Whitman news since 1896

Whitman Wire

Vol. CLIV, Issue 9
Whitman news since 1896

Whitman Wire

Whitman news since 1896

Whitman Wire

Hydro power highlights green quandary

When you’re as fanatical a populist rabble-rouser as I pretend to be, it’s easy to see everything in terms of good and evil. It is true that some aspects of the fight to preserve the planet have fewer shades of gray than others: The only good coal is coal we leave in the ground. But there are conservation scenarios that are not so clear-cut, and often environmentalists must sacrifice one ideal for another.

Nothing exemplifies this dilemma so much as hydroelectric power. Here’s the difficulty with dams: If I look at them with a one-dimensional criterion, it’s obvious I should support them. Hydroelectric power does not emit a wisp of carbon dioxide. It’s a renewable resource, and technically alternative energy, so why am I even writing this column?

Dams come up a lot for an environmental student in Walla Walla––we’re less than an hour’s drive from the Lower Snake River hydroelectric complex, and the Columbia’s Grand Coulee is within reach as well. The concrete hulks are used to generate electricity and to irrigate farmland; some exist to regulate flooding from dams farther up the river. Yet dams have a dark side. Dams are monstrosities that flood wild areas, wreak havoc on salmon runs, disenfranchise locals and provide an unreliable power supply. So, again, why the debate?

The hydroelectric controversy echoes the largest and deepest split in the environmental movement today. The green movement is divided between sustainability-focused environmentalists and conservation-focused environmentalists, i.e., those who would be more likely to support a dam because it means local coal plants can be shut down, and those who would oppose it for the sake of the river ecosystem.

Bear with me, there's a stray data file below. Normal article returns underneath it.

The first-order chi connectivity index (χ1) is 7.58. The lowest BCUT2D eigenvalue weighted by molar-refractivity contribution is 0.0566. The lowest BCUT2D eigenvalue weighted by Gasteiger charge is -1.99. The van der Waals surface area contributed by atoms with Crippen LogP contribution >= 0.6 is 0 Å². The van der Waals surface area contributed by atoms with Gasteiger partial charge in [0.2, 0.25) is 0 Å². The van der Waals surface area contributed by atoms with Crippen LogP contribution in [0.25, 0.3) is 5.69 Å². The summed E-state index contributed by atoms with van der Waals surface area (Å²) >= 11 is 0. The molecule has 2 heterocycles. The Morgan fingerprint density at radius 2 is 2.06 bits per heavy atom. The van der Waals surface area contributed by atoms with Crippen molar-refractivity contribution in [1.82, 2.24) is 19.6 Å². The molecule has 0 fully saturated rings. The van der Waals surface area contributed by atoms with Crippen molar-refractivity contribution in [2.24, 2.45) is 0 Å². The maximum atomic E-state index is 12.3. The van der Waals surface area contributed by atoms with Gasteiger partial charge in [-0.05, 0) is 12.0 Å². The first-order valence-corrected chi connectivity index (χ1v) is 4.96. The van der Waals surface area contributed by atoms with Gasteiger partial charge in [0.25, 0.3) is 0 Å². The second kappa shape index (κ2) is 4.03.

Of course, it’s not as simple as this binary. Plenty of our allies straddle the line, to varying degrees. A John Muir vs. Al Gore dichotomy is less external than internal––a battle each environmentalist must wage in the center of the mind. I myself have yet to conclude it, and I don’t anticipate I will anytime soon.

The planet Earth is greater than the sum of its parts; therefore, if damming the Colorado or Columbia will reduce the strain on the climate in exchange only for certain localized suffering, the rivers ought to be dammed. On the other hand, if we continually sacrifice parts of the world to save the whole, we will wake up one morning with nothing left to defend.

I can’t even reconcile the two halves using my normal doctrine of balance in all things: There’s no such thing as a balanced dam. One has as many problems as four.

In the end, there is a value to having competing factions in the environmental movement, and it’s not expressed through an answer. The fact that conservation and sustainability so often butt heads is something we must constantly keep in mind as we consider each new problem. My ecological viewpoint has been shaped by the constant evaluation of trade-offs. I am against hydroelectric power because it sacrifices too much; I am in favor of wind power despite the danger it poses to migratory birds.

Environmentalism is neither passive nor homogenous, and thank God for that. It’s the thing that sets us apart from the greed we oppose.

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